The alarm sounded many, many times after that day but the more times it went off the more comfortable I began to feel. I think it was because when I would check on her, she was fine and that made me feel good and think these were nothing serious.

Katie was monitored until she was 15 months old. Then in November she was hospitalized with bacterial pneumonia. To have my child poked with needles, chest x-rayed and an IV started was more than I could take. I knew if I got too upset they would make me leave and I have been on the other side of those doors and had them come out and tell me my child had died, and if anything happened this time I was going to know first and go through it with my baby. Katie was released after 24 hours and has had minor illnesses since. She is now 2 and a beautiful, handful of a child.

The worry that something may happen has not gone away, but as with other parents it will always be there maybe just a little stronger. I know a lot of times when I say, “I wish I could get someone to keep her overnight”, or yell at her because she is being bad, then I think I should not feel like that and I should be thankful I have her. Then I realize I am having the same thoughts that parents who have not had an experience like we all have had in the loss of a child or children, and know that there is some “normal” in our painful lives.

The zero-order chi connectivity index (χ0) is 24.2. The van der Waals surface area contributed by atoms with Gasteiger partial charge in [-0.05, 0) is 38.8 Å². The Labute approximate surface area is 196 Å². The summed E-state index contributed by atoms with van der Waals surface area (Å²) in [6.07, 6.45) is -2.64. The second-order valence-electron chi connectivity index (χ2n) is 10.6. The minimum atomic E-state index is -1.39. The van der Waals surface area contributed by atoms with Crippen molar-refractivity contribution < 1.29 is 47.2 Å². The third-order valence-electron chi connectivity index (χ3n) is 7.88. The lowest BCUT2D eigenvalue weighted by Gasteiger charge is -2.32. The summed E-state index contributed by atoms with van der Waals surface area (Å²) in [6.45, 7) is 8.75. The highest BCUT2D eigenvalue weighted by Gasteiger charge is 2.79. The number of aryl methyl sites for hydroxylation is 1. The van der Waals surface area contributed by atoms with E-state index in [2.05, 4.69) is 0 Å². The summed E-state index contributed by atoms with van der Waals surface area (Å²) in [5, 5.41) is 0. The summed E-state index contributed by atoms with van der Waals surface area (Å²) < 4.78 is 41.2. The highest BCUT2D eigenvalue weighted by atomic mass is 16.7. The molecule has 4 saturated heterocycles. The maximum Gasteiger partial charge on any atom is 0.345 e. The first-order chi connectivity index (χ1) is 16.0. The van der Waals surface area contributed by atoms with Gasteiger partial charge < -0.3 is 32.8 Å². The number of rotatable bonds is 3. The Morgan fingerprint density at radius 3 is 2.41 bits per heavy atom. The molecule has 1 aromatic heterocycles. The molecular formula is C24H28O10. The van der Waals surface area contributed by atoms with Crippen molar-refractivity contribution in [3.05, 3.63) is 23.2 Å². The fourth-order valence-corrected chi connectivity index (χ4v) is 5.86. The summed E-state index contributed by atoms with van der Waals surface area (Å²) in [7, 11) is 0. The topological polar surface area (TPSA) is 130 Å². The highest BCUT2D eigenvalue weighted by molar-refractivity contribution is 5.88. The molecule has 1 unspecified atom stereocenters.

I am pregnant again for the final time, and people have asked me if something were to happen to this baby would you not have another. I can say without hesitation NO, because I have been pregnant 4 times with 5 babies and if all ends well with this pregnancy I will have two surviving children and to just have one healthy alive baby to me is great, two would be a “blessing”.

This pregnancy has been perfect. As I write this (September), I’m 6 months along. I don’t have the same worries, but part of me says be on guard, the other part says, it doesn’t do any good to worry. I think having a surviving child helps me because I know it does work out sometimes. I will not monitor this baby because I feel good about everything and the monitor is also very stressful.

Now on the matter of wanting it to be twins, with Katie I never thought about it, but with this pregnancy I was a little disappointed. I think it is because of an unfulfilled dream of “what would it be like having twins in the house”. I know we are parents of twins, but we don’t know what it is like to raise twins. Please keep us in your prayers and thoughts, our due date is December 31.